This year's Renaissance Fest sparks medieval fantasies
Camels. They are not the first thing that comes to mind when thinking of medieval Ireland, but the ninth annual Sarasota Medieval Faire had three of these desert dwelling dromedaries along with an eclectic mix of medieval Irish culture in a 21st Century setting. Though the more one becomes immersed in the faux medieval background the more the camels blend in as the two cultures clash with one another: pointy-eared elves talking on cellphones, little princesses with diapers sticking out of their dresses and the sound of nearby traffic drifting through the trees.
The Faire took place during the weekends of Nov. 10-11 and 17-18 at the Sarasota Fairgrounds. Student ticket prices were $16 with tax and parking was free all day for both weekends. This year’s theme, Irish vs. Irish: The Battle of Glenn Máma, featured new Irish themed events including performances from the Drake School of Irish Dance and Tir Na Nog Academy of Irish Dance and four different styles of jousting tournaments that rotated each day.
According to the Sarasota Medieval Faire website, the setting of the event was “transformed into the county of Wicklow in the year 999 [CE] during the decisive and only engagement of the brief Leinster revolt against the King of Munster, Brian Boru.” The battle was reenacted in the Human Combat Chess tournament, which featured live actors in place of the chess pieces. The players advanced in the style of actual chess but when it came time for one of them to capture the other, the two chessmen battled one another in the center of the field. Though these battles were previously choreographed and rehearsed, the use of real weapons and perhaps a bit of overzealousness did lead to a few minor injuries.
Full-contact jousting, another one of the popular events, was performed by trained professionals in full body armor. Plankengestech was one of the styles of jousting featured and is described on the website as a style “with placards added, passing left shoulder unto left shoulder, crossing the lance over the horse’s neck to strike the other knight’s breastplate in an attempt to unhorse him.” The speed and force with which the knights struck one another with their lances was surprisingly violent though fortunately, all three of the jousters were able to stay on their steeds.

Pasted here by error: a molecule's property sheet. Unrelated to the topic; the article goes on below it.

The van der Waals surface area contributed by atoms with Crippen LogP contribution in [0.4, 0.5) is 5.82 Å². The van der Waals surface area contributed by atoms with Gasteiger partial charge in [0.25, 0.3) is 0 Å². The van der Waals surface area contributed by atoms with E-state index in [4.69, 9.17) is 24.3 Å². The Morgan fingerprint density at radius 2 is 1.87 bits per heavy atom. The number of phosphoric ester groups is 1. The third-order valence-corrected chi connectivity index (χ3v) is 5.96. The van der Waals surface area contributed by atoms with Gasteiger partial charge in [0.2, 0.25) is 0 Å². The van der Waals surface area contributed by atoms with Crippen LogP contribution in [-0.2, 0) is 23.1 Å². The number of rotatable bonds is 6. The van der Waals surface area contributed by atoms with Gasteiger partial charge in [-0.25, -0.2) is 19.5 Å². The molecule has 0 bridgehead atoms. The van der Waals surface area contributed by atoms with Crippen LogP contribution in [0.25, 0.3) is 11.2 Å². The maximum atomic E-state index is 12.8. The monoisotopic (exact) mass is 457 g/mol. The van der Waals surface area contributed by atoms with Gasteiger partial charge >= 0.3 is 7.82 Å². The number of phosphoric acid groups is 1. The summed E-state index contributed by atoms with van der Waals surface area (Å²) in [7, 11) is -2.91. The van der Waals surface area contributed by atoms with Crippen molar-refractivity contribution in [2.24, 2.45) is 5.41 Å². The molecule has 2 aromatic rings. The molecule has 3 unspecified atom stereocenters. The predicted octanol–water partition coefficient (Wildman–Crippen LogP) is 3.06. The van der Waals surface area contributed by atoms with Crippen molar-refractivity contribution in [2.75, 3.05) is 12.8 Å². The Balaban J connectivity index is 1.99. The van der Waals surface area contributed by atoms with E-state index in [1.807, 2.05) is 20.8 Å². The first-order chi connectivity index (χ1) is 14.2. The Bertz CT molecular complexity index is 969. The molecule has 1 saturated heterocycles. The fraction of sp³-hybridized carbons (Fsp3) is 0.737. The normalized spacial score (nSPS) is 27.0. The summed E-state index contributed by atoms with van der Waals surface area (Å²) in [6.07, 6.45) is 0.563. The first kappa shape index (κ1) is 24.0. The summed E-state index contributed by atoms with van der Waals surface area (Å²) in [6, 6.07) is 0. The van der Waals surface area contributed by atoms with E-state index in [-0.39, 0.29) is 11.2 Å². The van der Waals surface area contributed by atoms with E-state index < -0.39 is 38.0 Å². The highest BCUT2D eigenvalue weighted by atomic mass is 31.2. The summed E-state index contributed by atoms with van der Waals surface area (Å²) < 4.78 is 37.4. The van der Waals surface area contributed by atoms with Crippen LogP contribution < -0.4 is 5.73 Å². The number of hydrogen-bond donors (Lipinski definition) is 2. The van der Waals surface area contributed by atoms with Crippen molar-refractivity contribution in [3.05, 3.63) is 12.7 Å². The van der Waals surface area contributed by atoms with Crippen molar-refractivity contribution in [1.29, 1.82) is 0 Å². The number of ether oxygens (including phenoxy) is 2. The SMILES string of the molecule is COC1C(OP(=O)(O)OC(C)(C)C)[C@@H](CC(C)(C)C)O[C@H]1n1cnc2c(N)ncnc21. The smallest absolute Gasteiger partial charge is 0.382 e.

The cast was comprised of nearly sixty members whose tasks ranged from assisting in the jousting tournaments to mingling with the crowd. Cast members and patrons alike were dressed in costumes varying from glittery, scantily dressed fairies to a neon green dragon onesie selling ice cream.
“We’re making history interactive,” said Assistant Cast Coordinator, Brent Feagans in a press release issued on Oct. 29. Extending this idea were events such as the “Limerick Challenge,” and the “The Lucky Clover,” which allowed customers to interact with the cast members and become more immersed into the event. In “The Lucky Clover,” participants had to search for cast members who were wearing clovers on their costumes, and try to track down the one who was wearing the four-leaf clover. Whoever found the four-leaf clover first won a prize.
There were more than 75 performances throughout the day such as “Filthy Fairytales,” Tribal Fusion Bellydancing and Acrobellum which are a few of the featured events. The “Filthy Fairytales” was a comedy show performed on the Mudde Stage and incorporated a new take on traditional fairy tales. Viewers who were not afraid of getting dirty sat in the “splash zone” and were occasionally splashed with mud while others sat in farther rows to keep clean.
The Faire was mostly composed of vendors selling handmade goods such as jewelry, pottery, medieval clothing, and leatherwork, in tents and booths that surrounded the outskirts of the fairgrounds. Some of the artisans and merchants held craft demonstrations and discussions at intervals throughout the day. Events included basket weaving, torched glass beading, leather working and even a discussion on the medieval history of camels.
Also present at the Faire were a variety of medieval themed games such as axe, shuriken and knife throwing for patrons to pay per turn. Archery, water balloon catapulting and Jacob’s Ladder, a precarious rope ladder that one must try and climb without falling off, were also activities customers could participate in. Due to of the family friendly nature of the event, there were many child-friendly activities such as pony and camel rides, a flying carousel and the “Children’s Realm” which put on shows and games specifically for kids.
As with any Renaissance festival, the barbaric and somewhat offensive looking comestible commonly known as the turkey leg seemed to be the favorite treat among many patrons and could be seen extending from the hands of patrons ranging from toddlers to middle aged women in Louis Vuitton tracksuits.
This year’s Faire was predicted to be the most successful in attendance since the event first started and the new features this year encouraged individuals from all age groups to join in to the festivities.